Tuesday, 2 February 2010

In the Blink of an Ear

In the Blink of an Ear
Toward a Non-Cochlear Sonic Art
by Seth Kim-Cohen

"Polemical, revisionist, prescriptive: In The Blink of an Ear argues for a reassessment of the short history of sound art, rejecting the tendency toward sound-in-itself in favour of a reading of sound’s expanded situation and its uncontainable textuality.
It has been nearly a century since Marcel Duchamp famously proposed a ‘non-retinal’ visual art, rejecting judgments of taste and beauty. In The Blink of an Ear asks why the sonic arts did not experience a parallel turn toward a non-cochlear sonic art, imagined as both a response and a complement to Duchamp’s conceptualism. Rather than treat sound art as an artistic practice unto itself, or as the unwanted child of music, In The Blink of an Ear relates the post-War sonic arts to contemporaneous movements in the gallery arts.
Key ideas from art history, poststructuralism and deconstruction are leveraged to suggest that the sonic arts have been subject to the same cultural pressures that have shaped the most important post-war movements in the gallery arts: Minimalism, conceptualism, appropriation and relational aesthetics. Sonic practice and theory have downplayed – or, in many cases, completely rejected – the de-formalization of the artwork and its simultaneous animation in the conceptual realm. John Cage and Pierre Schaeffer’s predilection for sound-in-itself fuses Greenbergian media-specificity with a phenomenological emphasis on perception, and this tendency has established itself as the dominant paradigm for the production and reception of sound art. In The Blink of an Ear dismantles this history, excavating the conceptual implications of important instances of the sonic arts of the past six decades, and establishing the principles for contemporary non-cochlear sonic practice.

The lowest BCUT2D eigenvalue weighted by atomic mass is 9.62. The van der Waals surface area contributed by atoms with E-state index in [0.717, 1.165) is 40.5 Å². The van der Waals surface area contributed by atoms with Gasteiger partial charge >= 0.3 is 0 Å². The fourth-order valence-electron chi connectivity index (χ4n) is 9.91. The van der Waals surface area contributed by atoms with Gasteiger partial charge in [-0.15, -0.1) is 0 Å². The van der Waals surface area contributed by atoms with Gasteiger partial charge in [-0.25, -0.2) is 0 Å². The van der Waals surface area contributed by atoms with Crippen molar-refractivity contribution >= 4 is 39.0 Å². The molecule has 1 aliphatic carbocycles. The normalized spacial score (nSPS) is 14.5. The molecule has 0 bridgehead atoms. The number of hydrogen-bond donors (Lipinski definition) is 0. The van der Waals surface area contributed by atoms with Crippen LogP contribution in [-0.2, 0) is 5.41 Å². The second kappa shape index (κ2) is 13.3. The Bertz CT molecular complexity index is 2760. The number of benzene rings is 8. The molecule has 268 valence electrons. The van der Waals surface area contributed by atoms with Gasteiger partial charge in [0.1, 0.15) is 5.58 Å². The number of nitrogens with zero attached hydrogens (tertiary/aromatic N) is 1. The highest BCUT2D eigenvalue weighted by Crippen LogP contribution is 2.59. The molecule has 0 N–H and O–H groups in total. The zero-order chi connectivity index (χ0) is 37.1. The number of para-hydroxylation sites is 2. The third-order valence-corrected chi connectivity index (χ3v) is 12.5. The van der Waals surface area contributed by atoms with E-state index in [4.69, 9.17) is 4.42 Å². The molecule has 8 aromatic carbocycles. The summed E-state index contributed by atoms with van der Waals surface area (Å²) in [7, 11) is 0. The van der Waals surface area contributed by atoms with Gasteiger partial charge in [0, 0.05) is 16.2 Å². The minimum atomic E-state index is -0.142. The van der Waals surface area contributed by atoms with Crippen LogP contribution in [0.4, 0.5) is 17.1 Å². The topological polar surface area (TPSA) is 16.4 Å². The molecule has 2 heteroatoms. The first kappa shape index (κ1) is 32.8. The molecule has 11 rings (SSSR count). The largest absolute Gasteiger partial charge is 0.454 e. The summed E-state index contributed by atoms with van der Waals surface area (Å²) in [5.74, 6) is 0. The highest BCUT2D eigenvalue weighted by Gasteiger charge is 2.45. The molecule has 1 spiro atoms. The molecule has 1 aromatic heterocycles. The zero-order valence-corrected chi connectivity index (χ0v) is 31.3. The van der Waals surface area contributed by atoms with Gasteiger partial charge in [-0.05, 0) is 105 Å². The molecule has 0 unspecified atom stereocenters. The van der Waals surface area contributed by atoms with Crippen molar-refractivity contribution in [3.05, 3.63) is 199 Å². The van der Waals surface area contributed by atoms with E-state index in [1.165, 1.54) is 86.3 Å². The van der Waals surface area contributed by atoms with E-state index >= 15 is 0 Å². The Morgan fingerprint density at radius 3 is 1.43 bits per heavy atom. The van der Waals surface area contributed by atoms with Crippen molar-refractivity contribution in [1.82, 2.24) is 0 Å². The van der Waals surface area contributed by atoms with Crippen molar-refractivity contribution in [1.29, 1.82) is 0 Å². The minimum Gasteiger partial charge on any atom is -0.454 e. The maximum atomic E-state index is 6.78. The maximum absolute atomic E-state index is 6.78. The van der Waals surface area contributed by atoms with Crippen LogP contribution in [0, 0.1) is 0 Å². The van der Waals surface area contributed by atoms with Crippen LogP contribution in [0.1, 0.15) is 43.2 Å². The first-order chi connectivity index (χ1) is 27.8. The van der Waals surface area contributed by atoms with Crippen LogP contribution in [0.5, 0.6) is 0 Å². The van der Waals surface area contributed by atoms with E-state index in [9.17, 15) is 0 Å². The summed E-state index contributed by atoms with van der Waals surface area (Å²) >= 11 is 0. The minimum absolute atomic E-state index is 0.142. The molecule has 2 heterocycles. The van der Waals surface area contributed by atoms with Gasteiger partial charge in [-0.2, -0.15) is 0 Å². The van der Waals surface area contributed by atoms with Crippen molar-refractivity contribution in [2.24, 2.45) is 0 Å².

Embracing the inevitable interaction of sound with the social, the linguistic, the philosophical, the political and the technological, In The Blink of an Ear announces a turning point in the theorization of the sonic arts. "

1 comment:

Anonymous said...

R. J. Morey,

inventor of jigsaw music.

A totally new and innovative way of composing, creating and listening to music.

R.J. creates digital electronic ambient binaural frequencial sound pieces. He then listens to a piece whilst composing a companion piece ad infinitum.

The result, a series of soundscapes that ineract with each other in multi frequencies.

Then CDs are created and different soundscapes played on two or more hi fi systems with anything up to 8 systems with 16 speakers, all playing different soundscapes at any random point. The result a combination of possibly millions of random interactions that create different coherent soundscapes.

Try it yourself in a limited fashion on his website http://www.thegewgawsiangallery.co.uk

here you can find menus of soundscape pieces. Try it yourself and set one playing, wait as long as you want and set another playing, then another and another an another, stop and start them anywhere and hear the result.

Of course online you can only hear it through two speakers, but if you want to experiment with the real thing, get in touch and you will be given a link where you can download enough pieces for several cs, and then play them on several hi fi systems simultaneously, you will enjoy this totally new way of listening.

sound artists